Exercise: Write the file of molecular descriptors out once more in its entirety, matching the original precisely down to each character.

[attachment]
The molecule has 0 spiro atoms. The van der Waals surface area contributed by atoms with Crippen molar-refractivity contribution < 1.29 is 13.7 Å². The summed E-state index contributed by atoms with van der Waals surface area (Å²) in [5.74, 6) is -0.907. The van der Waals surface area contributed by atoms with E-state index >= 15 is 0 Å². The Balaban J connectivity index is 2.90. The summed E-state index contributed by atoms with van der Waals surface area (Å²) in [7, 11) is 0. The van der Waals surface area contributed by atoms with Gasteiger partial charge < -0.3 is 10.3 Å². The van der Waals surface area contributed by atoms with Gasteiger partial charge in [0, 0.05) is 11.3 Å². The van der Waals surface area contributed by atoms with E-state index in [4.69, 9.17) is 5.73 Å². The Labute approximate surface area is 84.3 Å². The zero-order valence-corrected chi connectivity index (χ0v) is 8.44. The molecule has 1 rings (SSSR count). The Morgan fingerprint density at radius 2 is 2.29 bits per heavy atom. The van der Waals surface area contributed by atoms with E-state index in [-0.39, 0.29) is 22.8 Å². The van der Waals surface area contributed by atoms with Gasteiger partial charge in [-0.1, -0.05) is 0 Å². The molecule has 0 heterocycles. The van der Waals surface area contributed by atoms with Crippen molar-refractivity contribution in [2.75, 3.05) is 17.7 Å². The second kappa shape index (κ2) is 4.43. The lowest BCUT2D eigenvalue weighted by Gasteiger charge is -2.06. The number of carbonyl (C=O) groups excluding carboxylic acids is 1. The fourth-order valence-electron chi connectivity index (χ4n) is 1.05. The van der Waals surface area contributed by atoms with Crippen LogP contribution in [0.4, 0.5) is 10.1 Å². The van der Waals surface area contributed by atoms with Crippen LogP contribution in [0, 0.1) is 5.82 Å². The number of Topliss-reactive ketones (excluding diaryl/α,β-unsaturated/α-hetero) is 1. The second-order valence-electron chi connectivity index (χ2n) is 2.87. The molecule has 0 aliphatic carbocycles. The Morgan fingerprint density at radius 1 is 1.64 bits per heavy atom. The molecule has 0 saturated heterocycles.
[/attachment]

The molecule has 0 spiro atoms. The van der Waals surface area contributed by atoms with Crippen molar-refractivity contribution < 1.29 is 13.7 Å². The summed E-state index contributed by atoms with van der Waals surface area (Å²) in [5.74, 6) is -0.907. The van der Waals surface area contributed by atoms with E-state index >= 15 is 0 Å². The Balaban J connectivity index is 2.90. The summed E-state index contributed by atoms with van der Waals surface area (Å²) in [7, 11) is 0. The van der Waals surface area contributed by atoms with Gasteiger partial charge < -0.3 is 10.3 Å². The van der Waals surface area contributed by atoms with Gasteiger partial charge in [0, 0.05) is 11.3 Å². The van der Waals surface area contributed by atoms with E-state index in [4.69, 9.17) is 5.73 Å². The Labute approximate surface area is 84.3 Å². The zero-order valence-corrected chi connectivity index (χ0v) is 8.44. The molecule has 1 rings (SSSR count). The Morgan fingerprint density at radius 2 is 2.29 bits per heavy atom. The van der Waals surface area contributed by atoms with E-state index in [-0.39, 0.29) is 22.8 Å². The van der Waals surface area contributed by atoms with Gasteiger partial charge in [-0.1, -0.05) is 0 Å². The molecule has 0 heterocycles. The van der Waals surface area contributed by atoms with Crippen molar-refractivity contribution in [2.75, 3.05) is 17.7 Å². The second kappa shape index (κ2) is 4.43. The lowest BCUT2D eigenvalue weighted by Gasteiger charge is -2.06. The number of carbonyl (C=O) groups excluding carboxylic acids is 1. The fourth-order valence-electron chi connectivity index (χ4n) is 1.05. The van der Waals surface area contributed by atoms with Crippen LogP contribution in [0.4, 0.5) is 10.1 Å². The van der Waals surface area contributed by atoms with Crippen LogP contribution in [0, 0.1) is 5.82 Å². The number of Topliss-reactive ketones (excluding diaryl/α,β-unsaturated/α-hetero) is 1. The second-order valence-electron chi connectivity index (χ2n) is 2.87. The molecule has 0 aliphatic carbocycles. The Morgan fingerprint density at radius 1 is 1.64 bits per heavy atom. The molecule has 0 saturated heterocycles.